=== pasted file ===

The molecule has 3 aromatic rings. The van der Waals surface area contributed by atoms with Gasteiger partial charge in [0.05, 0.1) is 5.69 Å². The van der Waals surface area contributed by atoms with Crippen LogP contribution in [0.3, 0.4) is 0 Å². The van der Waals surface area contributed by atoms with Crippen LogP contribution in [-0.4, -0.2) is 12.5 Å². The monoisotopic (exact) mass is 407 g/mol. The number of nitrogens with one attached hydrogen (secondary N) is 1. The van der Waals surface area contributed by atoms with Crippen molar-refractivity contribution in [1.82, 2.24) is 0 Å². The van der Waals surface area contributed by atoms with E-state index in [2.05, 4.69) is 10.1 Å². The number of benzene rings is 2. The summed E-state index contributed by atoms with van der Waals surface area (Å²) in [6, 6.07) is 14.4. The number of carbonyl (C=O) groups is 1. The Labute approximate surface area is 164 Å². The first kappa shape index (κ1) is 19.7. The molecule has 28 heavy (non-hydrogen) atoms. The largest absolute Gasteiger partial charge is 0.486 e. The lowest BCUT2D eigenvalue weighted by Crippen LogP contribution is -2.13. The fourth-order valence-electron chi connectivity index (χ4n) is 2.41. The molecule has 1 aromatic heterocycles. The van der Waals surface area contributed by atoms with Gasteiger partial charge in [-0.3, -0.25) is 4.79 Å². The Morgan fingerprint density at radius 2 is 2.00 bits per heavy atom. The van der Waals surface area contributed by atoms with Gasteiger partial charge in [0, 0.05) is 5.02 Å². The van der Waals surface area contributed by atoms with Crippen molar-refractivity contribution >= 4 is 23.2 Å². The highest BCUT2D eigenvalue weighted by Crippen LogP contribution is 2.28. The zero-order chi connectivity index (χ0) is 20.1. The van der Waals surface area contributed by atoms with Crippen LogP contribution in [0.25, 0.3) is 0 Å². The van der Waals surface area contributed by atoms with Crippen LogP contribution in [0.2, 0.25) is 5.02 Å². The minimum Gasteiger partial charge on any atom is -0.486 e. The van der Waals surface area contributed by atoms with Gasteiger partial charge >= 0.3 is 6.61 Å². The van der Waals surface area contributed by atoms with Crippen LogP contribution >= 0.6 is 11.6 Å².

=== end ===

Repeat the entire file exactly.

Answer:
The molecule has 3 aromatic rings. The van der Waals surface area contributed by atoms with Gasteiger partial charge in [0.05, 0.1) is 5.69 Å². The van der Waals surface area contributed by atoms with Crippen LogP contribution in [0.3, 0.4) is 0 Å². The van der Waals surface area contributed by atoms with Crippen LogP contribution in [-0.4, -0.2) is 12.5 Å². The monoisotopic (exact) mass is 407 g/mol. The number of nitrogens with one attached hydrogen (secondary N) is 1. The van der Waals surface area contributed by atoms with Crippen molar-refractivity contribution in [1.82, 2.24) is 0 Å². The van der Waals surface area contributed by atoms with E-state index in [2.05, 4.69) is 10.1 Å². The number of benzene rings is 2. The summed E-state index contributed by atoms with van der Waals surface area (Å²) in [6, 6.07) is 14.4. The number of carbonyl (C=O) groups is 1. The Labute approximate surface area is 164 Å². The first kappa shape index (κ1) is 19.7. The molecule has 28 heavy (non-hydrogen) atoms. The largest absolute Gasteiger partial charge is 0.486 e. The lowest BCUT2D eigenvalue weighted by Crippen LogP contribution is -2.13. The fourth-order valence-electron chi connectivity index (χ4n) is 2.41. The molecule has 1 aromatic heterocycles. The van der Waals surface area contributed by atoms with Gasteiger partial charge in [-0.3, -0.25) is 4.79 Å². The Morgan fingerprint density at radius 2 is 2.00 bits per heavy atom. The van der Waals surface area contributed by atoms with Gasteiger partial charge in [0, 0.05) is 5.02 Å². The van der Waals surface area contributed by atoms with Crippen molar-refractivity contribution >= 4 is 23.2 Å². The highest BCUT2D eigenvalue weighted by Crippen LogP contribution is 2.28. The zero-order chi connectivity index (χ0) is 20.1. The van der Waals surface area contributed by atoms with Crippen LogP contribution in [0.25, 0.3) is 0 Å². The van der Waals surface area contributed by atoms with Crippen LogP contribution in [0.2, 0.25) is 5.02 Å². The minimum Gasteiger partial charge on any atom is -0.486 e. The van der Waals surface area contributed by atoms with Gasteiger partial charge >= 0.3 is 6.61 Å². The van der Waals surface area contributed by atoms with Crippen LogP contribution >= 0.6 is 11.6 Å².